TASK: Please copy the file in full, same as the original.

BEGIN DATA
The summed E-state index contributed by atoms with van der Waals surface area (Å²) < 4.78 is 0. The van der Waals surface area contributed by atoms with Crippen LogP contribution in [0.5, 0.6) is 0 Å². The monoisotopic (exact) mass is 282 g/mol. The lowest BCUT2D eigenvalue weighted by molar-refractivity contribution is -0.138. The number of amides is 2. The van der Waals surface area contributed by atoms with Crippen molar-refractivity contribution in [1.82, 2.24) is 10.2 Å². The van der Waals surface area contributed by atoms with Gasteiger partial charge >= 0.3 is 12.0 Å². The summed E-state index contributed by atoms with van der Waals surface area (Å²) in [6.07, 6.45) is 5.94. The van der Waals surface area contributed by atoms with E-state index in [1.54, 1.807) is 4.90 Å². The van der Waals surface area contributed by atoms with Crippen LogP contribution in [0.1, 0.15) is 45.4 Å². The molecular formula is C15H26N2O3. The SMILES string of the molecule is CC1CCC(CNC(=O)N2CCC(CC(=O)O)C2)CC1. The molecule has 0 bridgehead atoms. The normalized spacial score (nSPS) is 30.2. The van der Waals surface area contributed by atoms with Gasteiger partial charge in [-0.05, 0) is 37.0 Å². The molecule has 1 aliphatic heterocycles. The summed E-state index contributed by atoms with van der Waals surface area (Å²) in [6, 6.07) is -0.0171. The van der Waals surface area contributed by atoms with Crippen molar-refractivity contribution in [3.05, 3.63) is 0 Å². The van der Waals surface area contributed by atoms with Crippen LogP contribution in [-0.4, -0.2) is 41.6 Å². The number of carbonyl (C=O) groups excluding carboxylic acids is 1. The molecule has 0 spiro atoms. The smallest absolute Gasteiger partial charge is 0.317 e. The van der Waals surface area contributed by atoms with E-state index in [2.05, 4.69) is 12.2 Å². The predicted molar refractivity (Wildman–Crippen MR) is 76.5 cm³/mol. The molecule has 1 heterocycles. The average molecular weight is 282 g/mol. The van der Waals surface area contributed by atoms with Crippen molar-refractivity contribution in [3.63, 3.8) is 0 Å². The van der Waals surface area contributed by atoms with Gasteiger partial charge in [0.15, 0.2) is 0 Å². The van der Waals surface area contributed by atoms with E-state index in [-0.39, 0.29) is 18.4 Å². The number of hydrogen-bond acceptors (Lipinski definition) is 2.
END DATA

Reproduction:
The summed E-state index contributed by atoms with van der Waals surface area (Å²) < 4.78 is 0. The van der Waals surface area contributed by atoms with Crippen LogP contribution in [0.5, 0.6) is 0 Å². The monoisotopic (exact) mass is 282 g/mol. The lowest BCUT2D eigenvalue weighted by molar-refractivity contribution is -0.138. The number of amides is 2. The van der Waals surface area contributed by atoms with Crippen molar-refractivity contribution in [1.82, 2.24) is 10.2 Å². The van der Waals surface area contributed by atoms with Gasteiger partial charge >= 0.3 is 12.0 Å². The summed E-state index contributed by atoms with van der Waals surface area (Å²) in [6.07, 6.45) is 5.94. The van der Waals surface area contributed by atoms with E-state index in [1.54, 1.807) is 4.90 Å². The van der Waals surface area contributed by atoms with Crippen LogP contribution in [0.1, 0.15) is 45.4 Å². The molecular formula is C15H26N2O3. The SMILES string of the molecule is CC1CCC(CNC(=O)N2CCC(CC(=O)O)C2)CC1. The molecule has 0 bridgehead atoms. The normalized spacial score (nSPS) is 30.2. The van der Waals surface area contributed by atoms with Gasteiger partial charge in [-0.05, 0) is 37.0 Å². The molecule has 1 aliphatic heterocycles. The summed E-state index contributed by atoms with van der Waals surface area (Å²) in [6, 6.07) is -0.0171. The van der Waals surface area contributed by atoms with Crippen molar-refractivity contribution in [3.05, 3.63) is 0 Å². The van der Waals surface area contributed by atoms with Crippen LogP contribution in [-0.4, -0.2) is 41.6 Å². The number of carbonyl (C=O) groups excluding carboxylic acids is 1. The molecule has 0 spiro atoms. The smallest absolute Gasteiger partial charge is 0.317 e. The van der Waals surface area contributed by atoms with E-state index in [2.05, 4.69) is 12.2 Å². The predicted molar refractivity (Wildman–Crippen MR) is 76.5 cm³/mol. The molecule has 1 heterocycles. The average molecular weight is 282 g/mol. The van der Waals surface area contributed by atoms with Crippen molar-refractivity contribution in [3.63, 3.8) is 0 Å². The van der Waals surface area contributed by atoms with Gasteiger partial charge in [0.15, 0.2) is 0 Å². The van der Waals surface area contributed by atoms with E-state index in [-0.39, 0.29) is 18.4 Å². The number of hydrogen-bond acceptors (Lipinski definition) is 2.